Over the past few issues I’ve been describing experiences to faraway destinations. Why not for once do something abroad but closer to home.
When I just returned from my Around the World journey, many people asked what was the most beautiful and unique place I went to. To their surprise, I explained that when I want to relax and enjoy both the destination and the freedom of flying, the best for me is the Bahamas.
Let’s describe Marsh Harbour, the capital of the Abacos, in the northeast Bahamas. There are several islands with the most well-known being Great Abaco. Then you have Elbow Cay, Green Turtle Cay, Guana Cay, Man-o-War Cay, and Walkers Cay.
All of the Abacos have an interesting history. The Abacos were first inhabited by the Lucayans. Then came settlers fleeing the American Revolution in the late 18th century. They basically settled down in places such as New Plymouth on Green Turtle Cay.
Marsh Harbor International Airport (MYAM) lies about 175 nautical miles east of Palm Beach, Florida. Leaving Florida’s eastern coastline, you have a short flight over the pass before flying along the island of Grand Bahama (where Freeport is located) before arriving into Marsh Harbour.
The Marsh Harbour airport received extensive improvements and is one of the few airports in the Bahamas that now features a taxiway for the single runway, 09/27. Three months ago a brand new terminal for commercial aviation opened, and a new control tower should be open in the next few months.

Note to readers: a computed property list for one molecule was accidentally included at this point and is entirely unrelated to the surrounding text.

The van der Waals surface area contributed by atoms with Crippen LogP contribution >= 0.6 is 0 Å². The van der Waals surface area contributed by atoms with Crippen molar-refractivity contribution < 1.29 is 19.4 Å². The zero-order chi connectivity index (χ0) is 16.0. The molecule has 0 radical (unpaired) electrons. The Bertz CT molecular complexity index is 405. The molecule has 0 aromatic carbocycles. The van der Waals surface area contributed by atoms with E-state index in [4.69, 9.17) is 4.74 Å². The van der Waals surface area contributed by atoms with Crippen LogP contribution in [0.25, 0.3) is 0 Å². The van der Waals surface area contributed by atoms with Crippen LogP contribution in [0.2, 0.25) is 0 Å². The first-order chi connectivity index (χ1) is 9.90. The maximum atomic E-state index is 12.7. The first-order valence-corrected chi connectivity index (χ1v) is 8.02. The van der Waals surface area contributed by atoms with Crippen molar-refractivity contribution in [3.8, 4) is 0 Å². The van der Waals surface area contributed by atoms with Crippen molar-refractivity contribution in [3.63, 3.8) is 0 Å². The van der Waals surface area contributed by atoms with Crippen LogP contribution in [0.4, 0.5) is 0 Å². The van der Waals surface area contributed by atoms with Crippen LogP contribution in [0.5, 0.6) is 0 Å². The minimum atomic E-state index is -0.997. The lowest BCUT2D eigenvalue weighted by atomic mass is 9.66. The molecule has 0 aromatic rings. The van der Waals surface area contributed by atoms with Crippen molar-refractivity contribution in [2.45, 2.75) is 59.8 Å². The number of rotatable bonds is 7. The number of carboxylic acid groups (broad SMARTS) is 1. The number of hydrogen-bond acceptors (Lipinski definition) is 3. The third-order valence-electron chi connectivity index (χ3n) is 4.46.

The airport is served by a couple of FBOs. The one recommended is called Cherokee Air, where a charming lady by the name of Angelique will be taking good care of you.
In order to fly to the Bahamas and Marsh Harbour, you do need to file a flight plan (VFR or IFR) and ForeFlight, flightplan.com or Duats will help you secure the correct information for your flight plan. You will also need to file an eAPIS report announcing to the U.S. Department of Homeland Security that you are leaving the country.
Upon arrival you will need to present to the Bahamian authorities a Bahamas immigration card (one per person) as well as three copies of a document called a general declaration –– or GenDec –– form (known in the Bahamas as the C7A). You can easily find it online. Most Bahamian airports of entry also now require an Arrival form.
Strangely enough, the Bahamas do not require a U.S. passport or any other kind of passport to enter the islands. A photo ID, i.e. a driver’s license, is the requirement, but as you are fully aware a U.S. passport or foreign passport with the appropriate visa or documentation is required to fly back from the Bahamas to the mainland USA.
Air traffic control service, whether flying IFR or VFR, is pretty well done and you will have radar coverage up to about 3,000 feet MSL. The U.S. also allows you to fly from any domestic airport directly to the Bahamas –– there is no requirement to fly out of an airport of entry or an airport with customs and immigration.
As in the U.S., when you arrive in the Bahamas you are required to make your first landing at an airport of entry (AOE) to clear Bahamian Immigration and Customs, submit your GenDecs, and pay a landing fee. Marsh Harbour is an AOE. When you depart the Bahamas you also have to fly out of an AOE after filing a departure GenDec and paying a $25 per-person (including pilot) fee.
When leaving the Bahamas you need to:
- file a flight plan;